Smart contracts are software applications that utilize blockchain technology. Smart contracts can be used to issue new cryptocurrency tokens, operate distributed autonomous organizations (DAOs), and enforce other financial and legal agreements.
Smart contracts have many advantages, including features that make them transparent, efficient, and secure. Keep reading to learn more about smart contracts, how they operate, how you may use them in the future and many more.
A smart contract is computer code, often hosted by the Ethereum blockchain, that can store and automatically execute a financial or legal agreement. A smart contract may be a simple bit of computer code or a lengthy, detailed set of instructions comprising up to 24KB of information.
Since every smart contract has a different purpose and programmer, each smart contract may look very different.
Smart contracts play a key role in the operation of DAOs, which are blockchain-based organizations that operate fully independently without being governed or controlled by any centralized group. While DAOs can exist for a variety of purposes, one example of a DAO that uses smart contracts is the blockchain platform MakerDAO. This DAO, which supports the DAI stable coin, uses the MKR token to facilitate decentralized governance of the MakerDAO platform.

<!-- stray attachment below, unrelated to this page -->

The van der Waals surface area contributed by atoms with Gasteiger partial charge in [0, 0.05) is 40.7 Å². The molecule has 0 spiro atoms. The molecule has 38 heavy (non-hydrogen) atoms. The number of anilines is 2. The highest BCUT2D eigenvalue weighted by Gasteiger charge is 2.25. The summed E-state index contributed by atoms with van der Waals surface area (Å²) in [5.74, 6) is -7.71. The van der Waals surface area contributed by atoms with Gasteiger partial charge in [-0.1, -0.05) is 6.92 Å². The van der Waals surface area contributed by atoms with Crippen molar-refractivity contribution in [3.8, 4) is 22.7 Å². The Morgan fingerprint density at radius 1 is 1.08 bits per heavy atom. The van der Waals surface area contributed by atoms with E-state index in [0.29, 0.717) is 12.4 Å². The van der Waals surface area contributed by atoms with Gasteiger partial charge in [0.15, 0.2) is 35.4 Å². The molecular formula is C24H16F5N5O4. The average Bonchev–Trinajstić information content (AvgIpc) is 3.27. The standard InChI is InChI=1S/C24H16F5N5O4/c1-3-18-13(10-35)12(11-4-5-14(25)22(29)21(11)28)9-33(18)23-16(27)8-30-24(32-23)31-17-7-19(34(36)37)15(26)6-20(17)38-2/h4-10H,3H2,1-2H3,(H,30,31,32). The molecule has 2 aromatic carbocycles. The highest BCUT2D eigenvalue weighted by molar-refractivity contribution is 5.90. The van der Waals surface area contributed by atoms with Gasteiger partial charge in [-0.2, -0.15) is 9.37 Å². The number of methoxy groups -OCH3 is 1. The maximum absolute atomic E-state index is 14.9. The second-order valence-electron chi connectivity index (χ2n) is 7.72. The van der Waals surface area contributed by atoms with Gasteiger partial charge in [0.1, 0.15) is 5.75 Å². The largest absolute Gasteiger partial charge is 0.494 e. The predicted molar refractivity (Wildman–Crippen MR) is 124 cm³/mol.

Like cryptocurrencies, smart contracts operate using blockchain technology. Smart contracts, by relying on if-this-then-that logic, are akin to digital vending machines. Let’s delve into how smart contracts work:
A Smart contract is created: Anyone with computer programming knowledge can create the code for a smart contract. The programmer defines the rules for how the smart contract functions and manages future transactions.
The Smart contract is added to the blockchain: The smart contract is uploaded to the blockchain, similar to how cryptocurrency transactions are recorded. This typically requires paying a fee, such as the Ethereum gas fee, to use the blockchain network.
The Smart contract is confirmed: Once the block containing the smart contract is confirmed, the smart contract is live and publicly viewable through a blockchain explorer. The smart contract is open, pending the conditions of the contract being met.
The Smart contract is executed: When all of the terms of the smart contract are satisfied, the contract executes in accordance with its original programming. Completed smart contracts on a blockchain are irreversible and ca not be changed.
Smart contracts can have many different applications, including:
Financial agreements and financial services: Smart contracts can be used to clear and settle securities trades, and can manage financial documentation.
Legal contracts: Smart contracts can automatically enforce legal agreements by facilitating the payment of funds upon certain triggering events or imposing financial penalties if certain conditions are not satisfied.